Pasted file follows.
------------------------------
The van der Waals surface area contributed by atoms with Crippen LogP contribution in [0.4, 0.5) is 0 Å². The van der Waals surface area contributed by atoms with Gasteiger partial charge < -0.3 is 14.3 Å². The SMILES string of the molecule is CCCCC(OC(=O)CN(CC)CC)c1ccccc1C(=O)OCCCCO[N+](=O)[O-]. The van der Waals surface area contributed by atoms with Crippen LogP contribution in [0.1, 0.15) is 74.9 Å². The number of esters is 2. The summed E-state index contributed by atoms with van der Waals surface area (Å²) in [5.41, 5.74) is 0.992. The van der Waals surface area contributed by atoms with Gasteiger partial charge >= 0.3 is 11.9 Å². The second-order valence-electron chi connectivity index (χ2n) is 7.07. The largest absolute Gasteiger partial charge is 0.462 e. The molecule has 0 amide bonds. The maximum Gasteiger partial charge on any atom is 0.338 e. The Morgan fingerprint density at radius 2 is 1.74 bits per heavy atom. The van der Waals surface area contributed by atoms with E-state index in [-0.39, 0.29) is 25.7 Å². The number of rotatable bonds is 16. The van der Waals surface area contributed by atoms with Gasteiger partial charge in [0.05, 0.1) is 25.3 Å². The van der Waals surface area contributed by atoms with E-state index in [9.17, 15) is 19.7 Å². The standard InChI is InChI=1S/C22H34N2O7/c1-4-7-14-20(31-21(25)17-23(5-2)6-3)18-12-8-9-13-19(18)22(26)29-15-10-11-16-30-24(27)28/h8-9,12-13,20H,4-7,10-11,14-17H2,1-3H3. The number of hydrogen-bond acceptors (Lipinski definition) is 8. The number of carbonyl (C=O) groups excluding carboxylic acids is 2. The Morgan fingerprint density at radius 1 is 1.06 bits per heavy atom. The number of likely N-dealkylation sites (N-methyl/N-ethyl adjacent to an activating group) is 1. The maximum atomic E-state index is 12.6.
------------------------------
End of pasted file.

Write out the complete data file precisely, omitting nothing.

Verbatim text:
The van der Waals surface area contributed by atoms with Crippen LogP contribution in [0.4, 0.5) is 0 Å². The van der Waals surface area contributed by atoms with Gasteiger partial charge < -0.3 is 14.3 Å². The SMILES string of the molecule is CCCCC(OC(=O)CN(CC)CC)c1ccccc1C(=O)OCCCCO[N+](=O)[O-]. The van der Waals surface area contributed by atoms with Crippen LogP contribution in [0.1, 0.15) is 74.9 Å². The number of esters is 2. The summed E-state index contributed by atoms with van der Waals surface area (Å²) in [5.41, 5.74) is 0.992. The van der Waals surface area contributed by atoms with Gasteiger partial charge >= 0.3 is 11.9 Å². The second-order valence-electron chi connectivity index (χ2n) is 7.07. The largest absolute Gasteiger partial charge is 0.462 e. The molecule has 0 amide bonds. The maximum Gasteiger partial charge on any atom is 0.338 e. The Morgan fingerprint density at radius 2 is 1.74 bits per heavy atom. The van der Waals surface area contributed by atoms with E-state index in [-0.39, 0.29) is 25.7 Å². The number of rotatable bonds is 16. The van der Waals surface area contributed by atoms with Gasteiger partial charge in [0.05, 0.1) is 25.3 Å². The van der Waals surface area contributed by atoms with E-state index in [9.17, 15) is 19.7 Å². The standard InChI is InChI=1S/C22H34N2O7/c1-4-7-14-20(31-21(25)17-23(5-2)6-3)18-12-8-9-13-19(18)22(26)29-15-10-11-16-30-24(27)28/h8-9,12-13,20H,4-7,10-11,14-17H2,1-3H3. The number of hydrogen-bond acceptors (Lipinski definition) is 8. The number of carbonyl (C=O) groups excluding carboxylic acids is 2. The Morgan fingerprint density at radius 1 is 1.06 bits per heavy atom. The number of likely N-dealkylation sites (N-methyl/N-ethyl adjacent to an activating group) is 1. The maximum atomic E-state index is 12.6.